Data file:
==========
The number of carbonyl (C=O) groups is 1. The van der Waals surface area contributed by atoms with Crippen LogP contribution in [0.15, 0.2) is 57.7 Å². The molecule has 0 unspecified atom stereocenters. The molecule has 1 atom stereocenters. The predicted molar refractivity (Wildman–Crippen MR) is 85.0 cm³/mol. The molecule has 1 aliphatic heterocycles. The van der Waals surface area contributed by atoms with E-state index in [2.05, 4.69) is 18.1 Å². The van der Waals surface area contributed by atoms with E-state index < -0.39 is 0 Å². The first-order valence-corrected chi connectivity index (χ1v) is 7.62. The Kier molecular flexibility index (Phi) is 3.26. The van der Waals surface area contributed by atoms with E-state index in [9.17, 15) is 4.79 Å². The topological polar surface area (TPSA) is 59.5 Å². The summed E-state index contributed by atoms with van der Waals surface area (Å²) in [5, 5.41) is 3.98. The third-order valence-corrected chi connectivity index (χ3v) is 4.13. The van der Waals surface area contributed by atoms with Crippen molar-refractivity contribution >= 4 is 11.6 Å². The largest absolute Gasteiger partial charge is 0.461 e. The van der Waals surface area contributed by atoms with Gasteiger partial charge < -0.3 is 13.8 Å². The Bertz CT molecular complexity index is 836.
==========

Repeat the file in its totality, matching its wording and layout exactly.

The number of carbonyl (C=O) groups is 1. The van der Waals surface area contributed by atoms with Crippen LogP contribution in [0.15, 0.2) is 57.7 Å². The molecule has 0 unspecified atom stereocenters. The molecule has 1 atom stereocenters. The predicted molar refractivity (Wildman–Crippen MR) is 85.0 cm³/mol. The molecule has 1 aliphatic heterocycles. The van der Waals surface area contributed by atoms with E-state index in [2.05, 4.69) is 18.1 Å². The van der Waals surface area contributed by atoms with E-state index < -0.39 is 0 Å². The first-order valence-corrected chi connectivity index (χ1v) is 7.62. The Kier molecular flexibility index (Phi) is 3.26. The van der Waals surface area contributed by atoms with E-state index in [9.17, 15) is 4.79 Å². The topological polar surface area (TPSA) is 59.5 Å². The summed E-state index contributed by atoms with van der Waals surface area (Å²) in [5, 5.41) is 3.98. The third-order valence-corrected chi connectivity index (χ3v) is 4.13. The van der Waals surface area contributed by atoms with Crippen molar-refractivity contribution >= 4 is 11.6 Å². The largest absolute Gasteiger partial charge is 0.461 e. The van der Waals surface area contributed by atoms with Gasteiger partial charge < -0.3 is 13.8 Å². The Bertz CT molecular complexity index is 836.